King, Charles Bird, 1785-1862Alternative names
Artist noted for his Indian portraits.
Trained at the Royal Academy by Benjamin West, King in 1819 opened a studio in Washington, D.C. During 1821-1822 he began to paint portraits of visiting Indians for Thomas McKenney, superintendent of the Bureau of Indian Affairs. One of these first portraits was of Petalesharo (called Terrekitauahu by King), a Loup Pawnee chief who was visiting Washington as part of an Indian delegation led by Indian agent Benjamin O'Fallon.
From the description of Terrekitauahu (Generous Chief or the Giver) [graphic] : a Loup Pawnee chief who prevented his nation burning a female captive in 1819, 1822. (Newberry Library). WorldCat record id: 41672948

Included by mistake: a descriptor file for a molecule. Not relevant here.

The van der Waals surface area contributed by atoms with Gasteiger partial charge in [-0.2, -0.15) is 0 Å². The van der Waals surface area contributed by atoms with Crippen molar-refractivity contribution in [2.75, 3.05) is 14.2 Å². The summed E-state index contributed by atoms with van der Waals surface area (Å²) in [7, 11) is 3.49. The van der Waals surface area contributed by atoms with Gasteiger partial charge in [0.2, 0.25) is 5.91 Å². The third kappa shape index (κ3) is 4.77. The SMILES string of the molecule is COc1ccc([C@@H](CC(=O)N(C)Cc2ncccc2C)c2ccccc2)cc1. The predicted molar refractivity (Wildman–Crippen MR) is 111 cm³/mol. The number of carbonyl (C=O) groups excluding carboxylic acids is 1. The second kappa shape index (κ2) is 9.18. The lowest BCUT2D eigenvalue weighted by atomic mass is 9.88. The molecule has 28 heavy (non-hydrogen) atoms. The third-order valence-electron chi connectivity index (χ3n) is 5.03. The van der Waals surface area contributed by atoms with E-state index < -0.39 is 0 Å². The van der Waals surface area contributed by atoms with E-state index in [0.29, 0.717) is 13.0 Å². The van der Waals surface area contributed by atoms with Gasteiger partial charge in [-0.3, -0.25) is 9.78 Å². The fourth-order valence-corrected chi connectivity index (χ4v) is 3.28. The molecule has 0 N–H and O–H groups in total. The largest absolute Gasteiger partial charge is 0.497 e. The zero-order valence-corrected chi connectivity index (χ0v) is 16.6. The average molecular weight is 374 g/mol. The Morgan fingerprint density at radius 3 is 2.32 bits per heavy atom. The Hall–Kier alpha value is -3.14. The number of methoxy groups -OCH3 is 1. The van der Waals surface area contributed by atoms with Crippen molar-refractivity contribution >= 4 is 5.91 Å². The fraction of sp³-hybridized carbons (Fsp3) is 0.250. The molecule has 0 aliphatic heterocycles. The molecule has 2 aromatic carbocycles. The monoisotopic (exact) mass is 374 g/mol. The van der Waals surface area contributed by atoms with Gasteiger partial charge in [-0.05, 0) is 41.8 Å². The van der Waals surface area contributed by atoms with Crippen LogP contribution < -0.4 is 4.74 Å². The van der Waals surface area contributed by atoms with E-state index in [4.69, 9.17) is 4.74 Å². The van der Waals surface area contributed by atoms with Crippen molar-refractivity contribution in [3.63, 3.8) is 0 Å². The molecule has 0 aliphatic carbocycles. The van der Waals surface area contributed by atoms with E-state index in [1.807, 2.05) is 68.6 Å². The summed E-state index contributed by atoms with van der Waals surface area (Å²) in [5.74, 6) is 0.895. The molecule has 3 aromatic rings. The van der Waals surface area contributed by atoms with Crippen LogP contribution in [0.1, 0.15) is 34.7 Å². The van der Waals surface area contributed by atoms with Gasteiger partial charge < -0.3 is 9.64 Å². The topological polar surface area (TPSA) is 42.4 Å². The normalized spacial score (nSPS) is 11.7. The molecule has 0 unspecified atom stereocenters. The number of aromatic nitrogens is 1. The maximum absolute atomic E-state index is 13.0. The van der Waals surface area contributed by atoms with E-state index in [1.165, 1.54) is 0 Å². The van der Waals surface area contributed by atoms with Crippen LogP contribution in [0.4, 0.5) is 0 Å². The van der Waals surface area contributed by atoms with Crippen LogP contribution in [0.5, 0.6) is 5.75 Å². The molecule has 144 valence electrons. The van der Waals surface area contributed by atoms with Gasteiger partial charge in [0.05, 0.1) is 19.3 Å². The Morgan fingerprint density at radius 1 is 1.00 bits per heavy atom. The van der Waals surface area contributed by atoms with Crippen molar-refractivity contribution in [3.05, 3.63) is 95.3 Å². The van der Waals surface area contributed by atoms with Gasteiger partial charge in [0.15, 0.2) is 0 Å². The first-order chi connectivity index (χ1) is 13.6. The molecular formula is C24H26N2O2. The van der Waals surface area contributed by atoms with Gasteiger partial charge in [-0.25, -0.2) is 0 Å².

|associatedWith||Delaplaine, Joseph, 1777-1824.||person|
|associatedWith||Edward E. Ayer Art Collection (Newberry Library)||corporateBody|
|correspondedWith||Morse, Samuel Finley Breese, 1791-1872.||person|
|associatedWith||Newsam, Albert, 1809-1864.||person|
|associatedWith||Petalesharo, Pawnee chief, ca. 1796-ca. 1832||person|
|associatedWith||Stevenson, Mary Pasco Conrad||person|
|Place Name||Admin Code||Country|
|Indians in art|
|Indians of North America--Portraits|
|Pawnee Indians--Pictorial works|
|Indians of North America--Pictorial works|